As historian David Alan Rosenberg notes, this decision "launched the United States on a one-sided strategic arms race before the Soviet atomic test of August 1949."25
The decision was made even more attractive by the fact that the AEC budget was considered separately from the defense budget and thus did not fall under Truman's spending ceiling. In addition, because the military services incurred few costs for the development of nuclear weapons, there was no financial disincentive not to seek their development in large numbers.26
Truman's policy was continued and broadened under President Dwight D. Eisenhower's "New Look," which led to the production and deployment of thousands of nuclear weapons. Although, as explained shortly, the belief that nuclear weapons delivered "a bigger bang for a buck" came into serious question immediately, it continued to hold sway in government circles.
The unsettling international events of 1949 and 1950 prompted Truman to order a comprehensive statement of national security policy. That statement, known as NSC 68 and delivered to Truman in April 1950, argued the Soviet Union was economically and technologically competitive with the United States and sought to dominate the world.27
Absent changes in U.S. or Soviet policies, the report concluded that the Soviet Union stood a good chance of winning. To thwart Soviet intentions, NSC 68 suggested significant increases defense spending. This idead was strongly resisted by Secretary of Defense Louis A. Johnson, a fiscal conservative, but it nevertheless set the stage for an arms race with the Soviet Union.28
Another important reason that the U.S. nuclear program proceeded as it did was the government's refusal, through the mid-1950s, to engage the Soviet Union in discussions on arms control or disarmament.29
For the next decade, after Soviet authorities rejected the 1946 Baruch plan calling for all other countries to forgo developing nuclear weapons as a precondition for eventual U.S. disarmament, the U.S. government dismissed all Soviet arms control proposals as mere propaganda. In July 1949 Truman told his senior policy advisers: "I am of the opinion we'll never obtain international control. Since we can't obtain international control we must be strongest in atomic weapons."30
When in May 1955 the Soviet Union presented a plan for verifying arms reductions?a plan that matched Western proposals?the United States, after initially praising the offer, withdrew from the Geneva disarmament conference and nearly two years later explicitly renounced the goal of disarmament altogether.31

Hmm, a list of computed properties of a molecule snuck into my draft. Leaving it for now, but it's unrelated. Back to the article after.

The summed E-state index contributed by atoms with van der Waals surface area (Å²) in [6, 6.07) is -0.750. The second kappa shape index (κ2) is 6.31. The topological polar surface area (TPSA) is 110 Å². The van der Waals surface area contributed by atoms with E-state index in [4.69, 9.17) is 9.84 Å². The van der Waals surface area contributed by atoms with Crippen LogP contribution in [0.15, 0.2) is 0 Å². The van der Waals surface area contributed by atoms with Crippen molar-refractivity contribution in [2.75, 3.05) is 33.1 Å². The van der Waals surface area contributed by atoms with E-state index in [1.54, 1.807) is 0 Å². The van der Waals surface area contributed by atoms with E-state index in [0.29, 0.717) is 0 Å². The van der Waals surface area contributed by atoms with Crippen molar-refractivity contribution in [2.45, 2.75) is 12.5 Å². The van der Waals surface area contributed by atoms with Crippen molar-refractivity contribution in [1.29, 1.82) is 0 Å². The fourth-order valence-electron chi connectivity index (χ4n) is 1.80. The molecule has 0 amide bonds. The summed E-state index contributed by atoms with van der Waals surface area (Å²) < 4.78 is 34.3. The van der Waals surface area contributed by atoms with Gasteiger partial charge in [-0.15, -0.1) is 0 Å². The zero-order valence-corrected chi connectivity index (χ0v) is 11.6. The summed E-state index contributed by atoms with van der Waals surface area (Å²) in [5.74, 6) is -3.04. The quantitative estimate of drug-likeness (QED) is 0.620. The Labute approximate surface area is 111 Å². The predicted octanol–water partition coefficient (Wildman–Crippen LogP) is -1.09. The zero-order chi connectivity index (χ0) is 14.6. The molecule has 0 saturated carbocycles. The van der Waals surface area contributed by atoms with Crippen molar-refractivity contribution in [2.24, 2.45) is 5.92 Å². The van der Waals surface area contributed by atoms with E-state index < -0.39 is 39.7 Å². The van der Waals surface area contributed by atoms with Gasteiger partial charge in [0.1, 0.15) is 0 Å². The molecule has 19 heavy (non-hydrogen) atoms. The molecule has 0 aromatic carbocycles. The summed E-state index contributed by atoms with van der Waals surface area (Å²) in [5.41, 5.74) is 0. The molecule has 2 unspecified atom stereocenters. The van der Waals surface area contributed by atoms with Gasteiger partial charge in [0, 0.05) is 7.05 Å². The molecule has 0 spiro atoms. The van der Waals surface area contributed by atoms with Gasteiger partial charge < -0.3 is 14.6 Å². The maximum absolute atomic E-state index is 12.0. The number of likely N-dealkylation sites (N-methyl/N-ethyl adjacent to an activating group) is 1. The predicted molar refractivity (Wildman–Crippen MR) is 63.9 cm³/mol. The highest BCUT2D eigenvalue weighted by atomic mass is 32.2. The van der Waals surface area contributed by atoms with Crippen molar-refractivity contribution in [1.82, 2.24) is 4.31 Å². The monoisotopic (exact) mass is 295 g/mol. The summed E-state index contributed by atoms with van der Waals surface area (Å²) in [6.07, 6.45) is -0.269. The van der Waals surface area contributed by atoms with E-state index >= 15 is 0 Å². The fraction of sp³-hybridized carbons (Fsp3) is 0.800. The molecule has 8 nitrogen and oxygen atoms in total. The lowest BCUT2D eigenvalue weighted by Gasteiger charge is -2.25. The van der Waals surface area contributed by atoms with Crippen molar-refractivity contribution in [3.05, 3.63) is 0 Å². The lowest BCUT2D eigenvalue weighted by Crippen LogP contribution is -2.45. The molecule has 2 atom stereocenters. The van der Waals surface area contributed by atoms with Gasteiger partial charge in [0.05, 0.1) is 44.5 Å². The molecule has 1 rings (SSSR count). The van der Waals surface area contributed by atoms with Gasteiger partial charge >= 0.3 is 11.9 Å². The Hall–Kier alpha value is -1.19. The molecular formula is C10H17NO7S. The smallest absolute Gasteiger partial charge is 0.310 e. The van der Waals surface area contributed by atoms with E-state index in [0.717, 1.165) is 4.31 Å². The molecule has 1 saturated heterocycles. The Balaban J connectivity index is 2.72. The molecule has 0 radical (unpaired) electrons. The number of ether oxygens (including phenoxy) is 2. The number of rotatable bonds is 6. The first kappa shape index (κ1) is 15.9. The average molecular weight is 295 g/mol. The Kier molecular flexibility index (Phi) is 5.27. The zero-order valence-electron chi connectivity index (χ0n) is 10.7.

In October 1957, the Soviet Union stunned Americans by launching a missile carrying the earth's first artificial satellite. If Soviet scientists could launch Sputnik, U.S. analysts reasoned, they would soon be able to loft nuclear warheads at the United States.32
The implications were profound: warning times decreased from hours to minutes and, more important, there was no known means of defending against a ballistic missile attack. Congressional Democrats blamed the Eisenhower administration for the "missile gap," and Senator John F. Kennedy used the issue to help defeat Vice President Richard Nixon in November 1960. Though Kennedy discovered, upon assuming office, that the missile gap was not only illusory but favored the United States by a margin of nearly 6 to 1 (for ICBMs, or 2 to 1 when SLBMs were included), he was unwilling to rescind his charges and thus authorized a sizable increase in U.S. strategic nuclear forces. In so doing, the administration failed "to recognize that the large American deployment under way, and specifically endorsed by [a top secret interdepartmental review of a recent national intelligence estimate] as being necessary, would contribute to decisions by the Soviet Union to increase its own capabilities: in the near run by the Cuban deployment, in the longer run by pushing ahead with the SS-9 and SS-11 ICBMs and Y-class submarine program. This was perhaps the most important error of all."33